children using computers in education

Techy kids found to be cyber-security boon to clueless adults

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Tech-savvy children are the first line of defence for cyber security in many households as adults are turning to older teenagers for help instead of their work colleagues or partners, a UK survey has found.

Commissioned by GCHQ’s National Cyber Security Centre (NCSC), the research shows children are four times more likely to be sought out for guidance, ahead of search engines such as Google, when online accounts are being created and importantly when checking the security settings on connected devices.

Teenagers over the age of 16 were the preferred choice for advice on how to be secure online by 15 per cent, compared to 10 per cent who said they would ask work colleagues and 8 per cent who would speak to a partner.

The survey of 2,500 people, businesses and charities, also found that 22 per cent would turn to children aged over 16 for help creating online accounts, and by 19 per cent to check security settings on a device.

“Children are a vital cog in protecting online devices but we can’t emphasise enough the importance of increasing the numbers of those actively participating in cyber security,” said Chris Ensor, NCSC deputy director for skills and growth.

“Whether this is for future professionals who are seeking a career within national security or on a wider societal context, ensuring children understand how networks work and not just how to use them will help to ensure the UK remains protected online now and in the future.”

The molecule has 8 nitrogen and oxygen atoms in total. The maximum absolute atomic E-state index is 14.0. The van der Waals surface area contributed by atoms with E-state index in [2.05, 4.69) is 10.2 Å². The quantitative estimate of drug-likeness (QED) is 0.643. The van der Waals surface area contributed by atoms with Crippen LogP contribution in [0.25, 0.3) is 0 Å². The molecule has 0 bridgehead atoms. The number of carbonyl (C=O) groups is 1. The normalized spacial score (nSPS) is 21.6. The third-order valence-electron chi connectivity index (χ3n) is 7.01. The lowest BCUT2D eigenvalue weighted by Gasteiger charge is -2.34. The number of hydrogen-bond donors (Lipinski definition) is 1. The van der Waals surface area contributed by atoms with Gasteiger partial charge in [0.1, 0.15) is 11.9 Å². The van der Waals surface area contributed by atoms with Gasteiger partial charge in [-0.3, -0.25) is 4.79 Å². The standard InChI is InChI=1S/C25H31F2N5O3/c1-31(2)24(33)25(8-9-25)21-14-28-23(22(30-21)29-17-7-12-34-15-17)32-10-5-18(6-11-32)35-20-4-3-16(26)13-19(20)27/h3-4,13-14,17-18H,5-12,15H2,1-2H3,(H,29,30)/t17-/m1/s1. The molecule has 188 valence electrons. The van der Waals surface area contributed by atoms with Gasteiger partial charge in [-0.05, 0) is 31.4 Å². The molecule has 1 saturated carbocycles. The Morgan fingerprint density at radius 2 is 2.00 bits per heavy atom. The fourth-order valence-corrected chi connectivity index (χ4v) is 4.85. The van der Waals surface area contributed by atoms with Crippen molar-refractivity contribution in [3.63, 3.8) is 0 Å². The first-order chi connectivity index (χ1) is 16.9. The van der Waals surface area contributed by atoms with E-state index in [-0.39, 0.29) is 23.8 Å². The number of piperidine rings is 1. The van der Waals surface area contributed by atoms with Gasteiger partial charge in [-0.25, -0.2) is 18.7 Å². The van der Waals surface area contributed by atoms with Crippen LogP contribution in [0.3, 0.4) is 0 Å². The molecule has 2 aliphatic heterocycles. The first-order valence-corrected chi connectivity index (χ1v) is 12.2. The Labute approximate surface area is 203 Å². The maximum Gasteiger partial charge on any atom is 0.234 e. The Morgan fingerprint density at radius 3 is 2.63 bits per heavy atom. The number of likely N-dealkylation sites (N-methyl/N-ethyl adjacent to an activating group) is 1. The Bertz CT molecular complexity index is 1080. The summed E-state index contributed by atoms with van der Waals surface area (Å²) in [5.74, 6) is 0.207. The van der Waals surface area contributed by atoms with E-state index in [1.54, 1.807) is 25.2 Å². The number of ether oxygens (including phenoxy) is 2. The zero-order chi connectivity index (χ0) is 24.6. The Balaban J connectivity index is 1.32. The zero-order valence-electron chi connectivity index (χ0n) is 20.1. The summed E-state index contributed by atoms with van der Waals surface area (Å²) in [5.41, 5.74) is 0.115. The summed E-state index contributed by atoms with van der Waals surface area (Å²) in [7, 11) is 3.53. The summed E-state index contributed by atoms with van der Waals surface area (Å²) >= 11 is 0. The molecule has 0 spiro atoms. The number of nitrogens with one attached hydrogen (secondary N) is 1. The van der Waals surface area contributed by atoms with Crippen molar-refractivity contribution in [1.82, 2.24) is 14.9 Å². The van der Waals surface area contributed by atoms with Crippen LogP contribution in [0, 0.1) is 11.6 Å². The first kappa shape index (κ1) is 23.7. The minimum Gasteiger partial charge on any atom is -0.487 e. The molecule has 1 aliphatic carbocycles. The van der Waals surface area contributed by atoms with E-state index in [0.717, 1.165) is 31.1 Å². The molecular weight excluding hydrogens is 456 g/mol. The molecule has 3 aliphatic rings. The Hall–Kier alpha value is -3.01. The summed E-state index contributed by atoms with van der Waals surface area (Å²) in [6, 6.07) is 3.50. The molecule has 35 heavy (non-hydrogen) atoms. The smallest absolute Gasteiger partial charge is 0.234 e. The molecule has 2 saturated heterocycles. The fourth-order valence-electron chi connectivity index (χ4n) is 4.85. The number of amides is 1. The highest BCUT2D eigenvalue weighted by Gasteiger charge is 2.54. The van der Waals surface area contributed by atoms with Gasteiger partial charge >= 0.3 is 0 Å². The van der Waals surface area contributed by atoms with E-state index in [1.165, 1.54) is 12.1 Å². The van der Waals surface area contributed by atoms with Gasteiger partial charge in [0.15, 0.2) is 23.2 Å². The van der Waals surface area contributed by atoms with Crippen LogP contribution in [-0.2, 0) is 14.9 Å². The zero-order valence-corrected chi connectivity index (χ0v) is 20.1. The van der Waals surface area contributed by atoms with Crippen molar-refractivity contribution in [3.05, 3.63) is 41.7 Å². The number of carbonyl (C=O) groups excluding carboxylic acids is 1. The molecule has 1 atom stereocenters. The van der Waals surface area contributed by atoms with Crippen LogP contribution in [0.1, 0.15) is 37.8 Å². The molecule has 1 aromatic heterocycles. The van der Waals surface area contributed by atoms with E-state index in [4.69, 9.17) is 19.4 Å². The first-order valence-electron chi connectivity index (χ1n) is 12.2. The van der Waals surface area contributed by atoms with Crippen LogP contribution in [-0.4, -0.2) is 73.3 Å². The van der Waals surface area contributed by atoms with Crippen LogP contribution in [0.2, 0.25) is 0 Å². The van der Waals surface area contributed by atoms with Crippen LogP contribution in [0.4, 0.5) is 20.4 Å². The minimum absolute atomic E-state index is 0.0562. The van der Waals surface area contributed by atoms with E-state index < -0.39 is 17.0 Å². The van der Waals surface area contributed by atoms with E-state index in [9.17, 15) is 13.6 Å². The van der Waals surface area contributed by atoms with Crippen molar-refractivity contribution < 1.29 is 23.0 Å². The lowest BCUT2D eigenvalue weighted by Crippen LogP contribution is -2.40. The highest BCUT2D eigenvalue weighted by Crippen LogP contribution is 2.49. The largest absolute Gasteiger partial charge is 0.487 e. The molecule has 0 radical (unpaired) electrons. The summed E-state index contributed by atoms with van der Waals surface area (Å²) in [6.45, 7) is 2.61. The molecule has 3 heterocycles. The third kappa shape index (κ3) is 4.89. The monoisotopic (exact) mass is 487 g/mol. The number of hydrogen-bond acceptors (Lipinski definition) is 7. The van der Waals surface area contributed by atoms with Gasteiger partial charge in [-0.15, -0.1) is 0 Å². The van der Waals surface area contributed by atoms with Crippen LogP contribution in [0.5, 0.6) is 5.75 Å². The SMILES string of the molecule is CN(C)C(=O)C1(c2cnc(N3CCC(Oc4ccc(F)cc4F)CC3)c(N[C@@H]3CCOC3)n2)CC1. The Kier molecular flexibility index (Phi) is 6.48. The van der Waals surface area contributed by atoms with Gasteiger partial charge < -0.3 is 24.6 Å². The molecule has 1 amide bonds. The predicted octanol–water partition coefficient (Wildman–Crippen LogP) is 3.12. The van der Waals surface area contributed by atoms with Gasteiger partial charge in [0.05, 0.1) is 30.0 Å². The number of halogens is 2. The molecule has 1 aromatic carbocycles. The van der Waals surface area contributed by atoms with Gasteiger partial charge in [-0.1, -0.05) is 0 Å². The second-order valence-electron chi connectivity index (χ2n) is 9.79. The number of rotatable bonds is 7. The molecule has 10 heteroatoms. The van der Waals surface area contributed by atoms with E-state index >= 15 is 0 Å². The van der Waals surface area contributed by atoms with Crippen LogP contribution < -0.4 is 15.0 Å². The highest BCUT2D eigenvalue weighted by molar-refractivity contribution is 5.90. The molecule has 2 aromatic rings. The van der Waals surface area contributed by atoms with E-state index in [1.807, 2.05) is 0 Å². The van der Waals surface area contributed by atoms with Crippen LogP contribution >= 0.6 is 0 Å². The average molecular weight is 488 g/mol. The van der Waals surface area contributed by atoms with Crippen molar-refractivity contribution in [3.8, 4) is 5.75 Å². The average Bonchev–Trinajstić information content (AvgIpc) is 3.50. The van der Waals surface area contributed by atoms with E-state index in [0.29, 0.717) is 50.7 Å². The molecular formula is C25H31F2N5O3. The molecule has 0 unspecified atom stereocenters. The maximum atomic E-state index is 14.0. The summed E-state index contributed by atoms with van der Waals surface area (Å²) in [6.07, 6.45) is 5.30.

In January, the NCSC said that its CyberFirst programme, which is designed to encourage young people to develop their cyber-security skills, has trebled its intake since it launched in 2016.

The body is also preparing to crown the winner of its CyberFirst Girls competition in Edinburgh, designed to encourage more young girls to consider cyber security as a career option, which attracted a record 12,000 girls aged 12 and 13 this year.

“The CyberFirst Girls competition is a great way of getting young women involved in a world they may not have known before taking part. Congratulations to all the girls who took part in this year’s competition and we look forward to seeing who claims the prize over the next two days,” Ensor added.

The IET’s latest EngTalk event, ‘Rihanna changed me life’, is about inspiring a new generation of cyber security professionals. In this talk, speaker Raj Samani will discuss why young people become cyber offenders and how we could inspire them for positive actions instead. The talk takes place on 13 May 2019, at IET London: Savoy Place.

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